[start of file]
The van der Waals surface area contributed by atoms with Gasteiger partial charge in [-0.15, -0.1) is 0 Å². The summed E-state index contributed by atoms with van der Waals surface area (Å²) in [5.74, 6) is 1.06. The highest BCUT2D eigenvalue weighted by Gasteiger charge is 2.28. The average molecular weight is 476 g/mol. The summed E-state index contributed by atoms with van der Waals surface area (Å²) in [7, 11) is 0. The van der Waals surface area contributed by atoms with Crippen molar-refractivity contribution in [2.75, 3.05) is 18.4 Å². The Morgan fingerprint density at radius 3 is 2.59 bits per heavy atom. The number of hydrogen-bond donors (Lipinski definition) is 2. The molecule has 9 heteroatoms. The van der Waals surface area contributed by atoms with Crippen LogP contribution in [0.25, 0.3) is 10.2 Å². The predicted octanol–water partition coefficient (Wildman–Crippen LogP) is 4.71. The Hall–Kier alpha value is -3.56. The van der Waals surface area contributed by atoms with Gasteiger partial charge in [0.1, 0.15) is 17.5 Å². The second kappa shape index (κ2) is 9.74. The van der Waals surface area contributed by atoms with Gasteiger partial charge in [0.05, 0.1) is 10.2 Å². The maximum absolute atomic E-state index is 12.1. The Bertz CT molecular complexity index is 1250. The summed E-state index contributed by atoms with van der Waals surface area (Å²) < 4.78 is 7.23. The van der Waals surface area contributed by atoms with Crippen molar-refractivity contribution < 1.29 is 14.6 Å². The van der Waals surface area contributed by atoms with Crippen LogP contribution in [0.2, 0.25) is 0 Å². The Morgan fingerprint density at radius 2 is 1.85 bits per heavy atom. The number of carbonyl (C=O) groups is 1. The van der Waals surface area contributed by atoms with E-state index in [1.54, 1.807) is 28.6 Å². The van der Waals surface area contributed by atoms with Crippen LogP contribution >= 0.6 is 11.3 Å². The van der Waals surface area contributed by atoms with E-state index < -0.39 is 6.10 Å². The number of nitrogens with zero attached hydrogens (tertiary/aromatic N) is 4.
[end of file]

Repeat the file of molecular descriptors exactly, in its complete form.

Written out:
The van der Waals surface area contributed by atoms with Gasteiger partial charge in [-0.15, -0.1) is 0 Å². The summed E-state index contributed by atoms with van der Waals surface area (Å²) in [5.74, 6) is 1.06. The highest BCUT2D eigenvalue weighted by Gasteiger charge is 2.28. The average molecular weight is 476 g/mol. The summed E-state index contributed by atoms with van der Waals surface area (Å²) in [7, 11) is 0. The van der Waals surface area contributed by atoms with Crippen molar-refractivity contribution in [2.75, 3.05) is 18.4 Å². The Morgan fingerprint density at radius 3 is 2.59 bits per heavy atom. The number of hydrogen-bond donors (Lipinski definition) is 2. The molecule has 9 heteroatoms. The van der Waals surface area contributed by atoms with Crippen LogP contribution in [0.25, 0.3) is 10.2 Å². The predicted octanol–water partition coefficient (Wildman–Crippen LogP) is 4.71. The Hall–Kier alpha value is -3.56. The van der Waals surface area contributed by atoms with Gasteiger partial charge in [0.1, 0.15) is 17.5 Å². The second kappa shape index (κ2) is 9.74. The van der Waals surface area contributed by atoms with Gasteiger partial charge in [0.05, 0.1) is 10.2 Å². The maximum absolute atomic E-state index is 12.1. The Bertz CT molecular complexity index is 1250. The summed E-state index contributed by atoms with van der Waals surface area (Å²) < 4.78 is 7.23. The van der Waals surface area contributed by atoms with Crippen molar-refractivity contribution < 1.29 is 14.6 Å². The van der Waals surface area contributed by atoms with Crippen LogP contribution in [0.2, 0.25) is 0 Å². The Morgan fingerprint density at radius 2 is 1.85 bits per heavy atom. The number of carbonyl (C=O) groups is 1. The van der Waals surface area contributed by atoms with E-state index in [1.54, 1.807) is 28.6 Å². The van der Waals surface area contributed by atoms with Crippen LogP contribution >= 0.6 is 11.3 Å². The van der Waals surface area contributed by atoms with E-state index < -0.39 is 6.10 Å². The number of nitrogens with zero attached hydrogens (tertiary/aromatic N) is 4.